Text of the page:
Businesses should set up their own ‘Command Centre’ to respond to COVID-19 pandemic

View from the Carlton Centre, Africa's tallest building. Johannesburg, Gauteng, South Africa. Photo Credit: Adamina (www.flickr.com).

Businesses in South Africa are looking for the most effective ways in which to manage their response to the coronavirus pandemic and to restart operations. A leading management consultancy believes that an appropriate approach would be to follow the example of Government in setting up their own version of a “Command Centre”.

With offices in more than 40 countries around the world, global management consultancy Kearney has developed a research guide on the steps that business owners should put in place in response to COVID-19.

Kearney believes that this is the time to take immediate action and figure out how to stay relevant as the pandemic develops and moves across the world, and across all aspects of our continent. If businesses want to keep their doors open and protect their workforce at the same time, a rapid response framework is needed, and this will help set companies on a solid footing for what comes next.

The consultancy’s Managing Director for Africa, Mr Theo Sibiya, points out that there are three crucial steps that businesses need to be put in place:

  1. Establish a COVID-19 Command Centre: Business should set up a command centre immediately. The command centre should take an agile approach to operations, using digital tools to enable rapid updates and collaboration across functions.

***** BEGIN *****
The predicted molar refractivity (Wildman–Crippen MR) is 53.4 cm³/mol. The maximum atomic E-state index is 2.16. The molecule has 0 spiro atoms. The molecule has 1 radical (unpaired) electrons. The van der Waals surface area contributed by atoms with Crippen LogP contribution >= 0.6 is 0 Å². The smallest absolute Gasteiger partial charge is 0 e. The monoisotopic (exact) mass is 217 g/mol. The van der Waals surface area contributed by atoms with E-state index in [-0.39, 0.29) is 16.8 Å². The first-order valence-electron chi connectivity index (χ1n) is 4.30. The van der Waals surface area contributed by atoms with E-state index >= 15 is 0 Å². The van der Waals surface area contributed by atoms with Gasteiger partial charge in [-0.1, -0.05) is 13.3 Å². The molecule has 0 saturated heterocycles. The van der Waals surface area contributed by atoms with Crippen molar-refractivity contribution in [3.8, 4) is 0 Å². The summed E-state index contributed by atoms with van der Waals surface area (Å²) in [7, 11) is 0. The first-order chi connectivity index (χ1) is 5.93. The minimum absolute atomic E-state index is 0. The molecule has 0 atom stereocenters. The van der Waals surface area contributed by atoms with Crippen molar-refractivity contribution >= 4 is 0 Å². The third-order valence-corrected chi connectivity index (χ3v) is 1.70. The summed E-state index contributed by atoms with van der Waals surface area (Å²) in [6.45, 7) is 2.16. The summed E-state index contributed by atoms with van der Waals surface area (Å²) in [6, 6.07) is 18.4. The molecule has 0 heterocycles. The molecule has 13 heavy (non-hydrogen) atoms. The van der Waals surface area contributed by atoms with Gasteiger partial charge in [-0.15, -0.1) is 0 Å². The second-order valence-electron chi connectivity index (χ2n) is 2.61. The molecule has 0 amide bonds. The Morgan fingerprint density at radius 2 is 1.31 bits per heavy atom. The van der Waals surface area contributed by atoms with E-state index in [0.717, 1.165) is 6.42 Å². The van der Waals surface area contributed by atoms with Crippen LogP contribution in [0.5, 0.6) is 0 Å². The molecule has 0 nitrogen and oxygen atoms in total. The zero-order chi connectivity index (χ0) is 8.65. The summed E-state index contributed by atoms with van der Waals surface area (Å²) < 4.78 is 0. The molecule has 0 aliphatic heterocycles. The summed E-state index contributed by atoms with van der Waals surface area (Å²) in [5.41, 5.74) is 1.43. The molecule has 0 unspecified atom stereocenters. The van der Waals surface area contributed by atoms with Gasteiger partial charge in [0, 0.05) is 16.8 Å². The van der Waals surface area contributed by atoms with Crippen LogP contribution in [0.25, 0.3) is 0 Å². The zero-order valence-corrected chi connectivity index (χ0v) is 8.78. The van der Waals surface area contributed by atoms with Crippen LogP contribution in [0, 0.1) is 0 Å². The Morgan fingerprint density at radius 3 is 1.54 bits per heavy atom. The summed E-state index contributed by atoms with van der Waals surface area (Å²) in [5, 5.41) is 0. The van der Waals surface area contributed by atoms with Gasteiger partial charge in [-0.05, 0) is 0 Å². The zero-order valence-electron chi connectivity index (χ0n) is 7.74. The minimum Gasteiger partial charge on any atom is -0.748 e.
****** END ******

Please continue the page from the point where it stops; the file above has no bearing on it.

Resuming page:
2. Build a comprehensive plan for COVID-19 impact: A full rapid response considers all the functions of an enterprise, which would include:
    • Commercial: The business should understand whether there will be an immediate shift in consumer behaviours resulting from COVID-19. Business managers should determine whether customer polices, and priorities require revision and how to improve consumer communications, and the steps needed to protect the brand and improve long-term relationships.
    • Financial: Financial forecasts should be modified to consider realistic and worst-case scenarios. Businesses should develop profit-improvement initiatives to cover anticipated revenue gaps, such as near-term procurement efforts and supply chain cost reductions.
    • Human Capital: HR teams need to confirm the safety and support of all employees and have a clear employee communication strategy with two-way feedback.
    • Operations: Operations teams should understand changes to customer demand and make sure the sales team can adapt to rapid changes. They should have plans in place to protect the safety of manufacturing employees and avoid shutdowns if possible.
    • Technology: IT and tech departments should make sure that the business’ network can handle sizable work-from-home efforts and that workers are maximizing their use of virtual meeting spaces and other communication platforms.
  3. Protect your value chain: COVID-19 will ultimately impact every step of the value chain. Manufacturers are responding to shifting demand and labour shortages, while retailers face increased demand for many products and supply shortages. A business’customers’ purchasing behaviours may be erratic as they sort out what the COVID-19 pandemic means for them.

Mr Sibiya is available to unpack the strategies that businesses need to consider in the coming months. Should you be interested in chatting to him, please let us know and we will gladly facilitate this.

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